IAS UPSC Prelims and Mains Exam – 30th July 2019
(PRELIMS + MAINS FOCUS)
Geographical-Indication Tag (GI Tag)
Part of: GS Prelims and Mains GS- III – Indian Economy and issues relating to planning, mobilization, of resources.
- After West Bengal(2017), Odisha gets GI tag for its version of Rasgulla
- The GI tag for the same product to both the neighbouring states recognizes the two distinct varieties of Rasgullas in taste and texture
Do you know?
- A GI is a distinctive sign used to differentiate goods on the basis of its unique characteristics
- A GI tag helps in the branding and marketing of a local product
- It attracts penalties if copied by anybody outside that geographical region.GI enjoys legal protection under GI of Goods (Registration and Protection) Act, 1999
- While Bengalis claim the sweet was invented by Nobin Chandra Das (Birth: 1845) at his residence in Kolkata, Odias cite the tradition dating back to 12th century of rasgulla being offered at the Puri Jagannath Temple
Part of: Mains GS III- Conservation of Environment
- Tiger count rises by 33% in India with 2,967 tigers in the wild (2014 census-2226)
- However, the rise is uneven across states.
- MP had the highest rise of 218 tigers, reaching an estimated 526, while Chhattisgarh saw drastic fall in its count from 46 to 19
- No tigers were found in Buxa (West Bengal), Dampa (Mizoram) and Palamau (Jharkhand), reserves that had very low numbers in earlier assessments
- Poaching(accounting for 24% of Tiger mortality), lack of protection and management measures, pressure on forests for expansion of human settlements are some of the hurdles in Tiger conservation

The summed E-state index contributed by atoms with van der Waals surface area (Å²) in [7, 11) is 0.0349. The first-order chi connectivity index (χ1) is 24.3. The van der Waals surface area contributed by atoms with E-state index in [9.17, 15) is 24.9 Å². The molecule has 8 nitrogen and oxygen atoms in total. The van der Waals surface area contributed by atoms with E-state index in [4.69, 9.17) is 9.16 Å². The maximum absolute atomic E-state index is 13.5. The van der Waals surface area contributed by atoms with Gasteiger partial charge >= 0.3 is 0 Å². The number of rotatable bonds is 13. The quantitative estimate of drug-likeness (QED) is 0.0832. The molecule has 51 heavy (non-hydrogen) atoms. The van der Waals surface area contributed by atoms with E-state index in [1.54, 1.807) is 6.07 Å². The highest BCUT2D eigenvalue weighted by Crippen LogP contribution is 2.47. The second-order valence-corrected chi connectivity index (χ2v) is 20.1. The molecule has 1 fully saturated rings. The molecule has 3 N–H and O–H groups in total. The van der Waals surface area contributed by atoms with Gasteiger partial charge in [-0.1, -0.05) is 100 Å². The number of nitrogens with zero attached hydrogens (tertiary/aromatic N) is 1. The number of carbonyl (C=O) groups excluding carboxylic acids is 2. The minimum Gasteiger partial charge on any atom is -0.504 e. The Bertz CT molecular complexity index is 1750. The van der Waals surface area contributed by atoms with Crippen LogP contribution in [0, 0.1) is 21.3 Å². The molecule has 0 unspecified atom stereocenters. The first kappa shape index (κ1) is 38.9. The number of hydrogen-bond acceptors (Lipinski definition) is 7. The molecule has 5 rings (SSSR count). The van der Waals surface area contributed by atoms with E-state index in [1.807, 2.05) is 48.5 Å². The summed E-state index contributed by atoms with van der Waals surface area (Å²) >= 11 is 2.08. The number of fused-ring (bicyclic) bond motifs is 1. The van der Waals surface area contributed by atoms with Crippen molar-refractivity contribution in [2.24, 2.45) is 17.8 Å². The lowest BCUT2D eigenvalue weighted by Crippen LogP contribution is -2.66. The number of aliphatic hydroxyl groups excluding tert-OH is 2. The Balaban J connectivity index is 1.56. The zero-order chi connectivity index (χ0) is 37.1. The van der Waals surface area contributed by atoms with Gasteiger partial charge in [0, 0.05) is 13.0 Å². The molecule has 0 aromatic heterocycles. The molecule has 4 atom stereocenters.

Do You know?
- Tiger Census of India is considered to be the world’s largest wildlife survey, covering 381,000 sq. km
- India along with 12 other tiger range countries had committed to doubling the population of tigers in their respective countries by 2022, as part of the WWF programme Tx2
- India completed its Tx2 target 4 years earlier
- India with 50 tiger reserves in 18 states has over 80% of the global tiger population which stands at 3,159
- International Tiger Day is celebrated on 29 July annually to raise awareness about Tiger conservation
National Commission for Minorities (NCM)
Part of: Mains GS II- Mechanism for protection of vulnerable sections of society
- NCM has refused to entertain a plea to declare Hindus a “minority community” in those States where they do not form a majority of the population.
- NCM has no power/jurisdiction to declare new minority communities, such powers lie with the Central government.
- NCM instead works to ensure the progress and development of minorities and protect their religious, cultural and educational rights.
- Supreme Court in its judgement in the Bal Patil Vs Union of India case of 1999 had said that NCM’s role was to maintain the unity and integrity of India by eliminating the need for identifying communities as majority and minority
Do you know?
- According to 2011 Census, Hindus are in monitory in eight states — Lakshadweep (2.5%), Mizoram (2.75%), Nagaland (8.75%), Meghalaya (11.53%), J&K (28.44%), Arunachal Pradesh (29%), Manipur (31.39%), and Punjab (38.40%).
- Constitution of India doesn’t define the word ‘Minority’ but has used the word minorities considering two attributes religion or language of a person
- The Union Government set up NCM under the NCM Act, 1992 (Statutory body)
- Six religious communities, viz; Muslims, Christians, Sikhs, Buddhists, Zoroastrians (Parsis) and Jains(6) have been notified in Gazette of India as minority communities all over India